History of the Dominican Republic
The recorded history of the Dominican Republic began when the Genoa-born navigator Christopher Columbus, working for the Spanish Crown, happened upon a large island in the region of the western Atlantic Ocean that later came to be known as the Caribbean. It was inhabited by the Taíno, an Arawakan people, who variously called their island Ayiti, Bohio, or Quisqueya (Kiskeya). Columbus promptly claimed the island for the Spanish Crown, naming it La Isla Española ("the Spanish Island"), later Latinized to Hispaniola. What would become the Dominican Republic was the Spanish Captaincy General of Santo Domingo until 1821 except for a time as a French colony from 1795 to 1809. It was then part of a unified Hispaniola with Haiti from 1822 until 1844. In 1844, Dominican independence was proclaimed and the republic, which was often known as Santo Domingo until the early 20th century, maintained its independence except for a short Spanish occupation from 1861 to 1865 and occupation by the United States from 1916 to 1924.
- 1 Pre-Spanish history
- 2 Spanish colony: 1492–1795
- 3 Spanish colony: 1809–21
- 4 Unification of Hispaniola 1822–44
- 5 Independence: First Republic 1844–61
- 6 Spanish colony: 1861–65
- 7 Restoration: Second Republic 1865–1916
- 8 United States occupation: 1916–1924
- 9 The rise and fall of Trujillo: Third Republic 1924–65
- 10 Dominican Civil War & Second United States occupation 1965–66
- 11 Fourth Republic 1966–Present
- 11.1 Balaguer's second Presidency 1966–78
- 11.2 Guzmán / Blanco interregnum 1978–86
- 11.3 Balaguer's third Presidency 1986–96
- 11.4 Since 1996
- 11.5 Fernández: First administration 1996–2000
- 11.6 Mejía's administration 2000–04
- 11.7 Fernández: Second administration 2004–12
- 11.8 Danilo Medina: 2012–present
- 12 See also
- 13 Further reading
- 14 Notes
- 15 References
- 16 External links
The Taíno people called the island Quisqueya (mother of all lands) and Ayiti (land of high mountains). At the time of Columbus' arrival in 1492, the island's territory consisted of five chiefdoms: Marién, Maguá, Maguana, Jaragua, and Higüey. These were ruled respectively by caciques Guacanagarix, Guarionex, Caonabo, Bohechío, and Cayacoa.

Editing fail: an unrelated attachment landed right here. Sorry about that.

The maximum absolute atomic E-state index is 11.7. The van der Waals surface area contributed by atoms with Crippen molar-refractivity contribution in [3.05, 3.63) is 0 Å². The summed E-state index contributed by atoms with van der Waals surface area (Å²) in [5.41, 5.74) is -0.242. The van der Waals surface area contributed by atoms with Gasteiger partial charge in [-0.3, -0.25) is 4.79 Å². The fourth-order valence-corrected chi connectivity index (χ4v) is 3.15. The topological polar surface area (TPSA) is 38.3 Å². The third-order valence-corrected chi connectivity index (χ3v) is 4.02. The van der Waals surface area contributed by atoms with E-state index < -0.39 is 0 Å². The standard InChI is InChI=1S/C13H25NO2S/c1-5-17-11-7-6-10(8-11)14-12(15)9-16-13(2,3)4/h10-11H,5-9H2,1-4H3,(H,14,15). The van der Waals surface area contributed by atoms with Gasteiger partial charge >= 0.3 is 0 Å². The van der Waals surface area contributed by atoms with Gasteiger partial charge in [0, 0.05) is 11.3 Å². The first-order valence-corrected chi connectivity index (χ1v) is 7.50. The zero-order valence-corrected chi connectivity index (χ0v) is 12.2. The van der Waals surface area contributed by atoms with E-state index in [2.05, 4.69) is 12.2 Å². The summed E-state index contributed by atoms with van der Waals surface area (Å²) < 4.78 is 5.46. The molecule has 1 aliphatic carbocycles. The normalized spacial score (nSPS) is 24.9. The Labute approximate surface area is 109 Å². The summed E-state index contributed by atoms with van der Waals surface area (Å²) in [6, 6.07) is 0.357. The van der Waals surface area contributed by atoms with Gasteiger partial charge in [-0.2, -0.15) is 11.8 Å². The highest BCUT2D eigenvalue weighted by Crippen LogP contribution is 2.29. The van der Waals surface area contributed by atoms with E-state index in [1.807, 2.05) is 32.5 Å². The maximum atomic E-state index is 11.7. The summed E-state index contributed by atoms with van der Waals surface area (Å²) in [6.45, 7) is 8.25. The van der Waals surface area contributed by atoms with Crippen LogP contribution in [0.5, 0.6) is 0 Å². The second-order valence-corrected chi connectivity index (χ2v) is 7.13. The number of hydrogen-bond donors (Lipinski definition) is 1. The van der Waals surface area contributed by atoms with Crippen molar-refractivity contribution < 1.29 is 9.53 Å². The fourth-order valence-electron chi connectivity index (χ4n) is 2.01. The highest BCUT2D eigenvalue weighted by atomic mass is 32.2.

Spanish colony: 1492–1795
Arrival of the Spanish
Christopher Columbus reached the island of Hispañola on his first voyage, in December 1492. On Columbus' second voyage in 1493 the colony of La Isabela was built on the northeast shore. Isabela nearly failed because of hunger and disease. In 1496 Santo Domingo was built and became the new capital. Here the New World's first cathedral was erected, and for a few decades Santo Domingo was also the administrative heart of the expanding empire. Before they embarked on their prosperous endeavors, men like Hernán Cortés and Francisco Pizarro lived and worked in Santo Domingo.
Caonabo, the cacique, (leader or chief), of Maguana, one of five Taino geographical divisions on Hispaniola, attacked Columbus on January 13, 1493. Shooting arrows and wounding a few Spaniards, the Tainos halted the invaders' collection of provisions for Columbus's return trip to Spain. Caonabo struck again when his forces attacked and burned a fort built by Columbus, killing forty Spaniards. During the last trip of Christopher Columbus, in 1495, the Taino leader Guarionex, supported by Caonabo and other Taino leaders, staged the battle of La Vega Real against the Spanish in 1495. But while more than ten thousand Tainos fought against the Spanish, they succumbed to the power of the Spanish weaponry.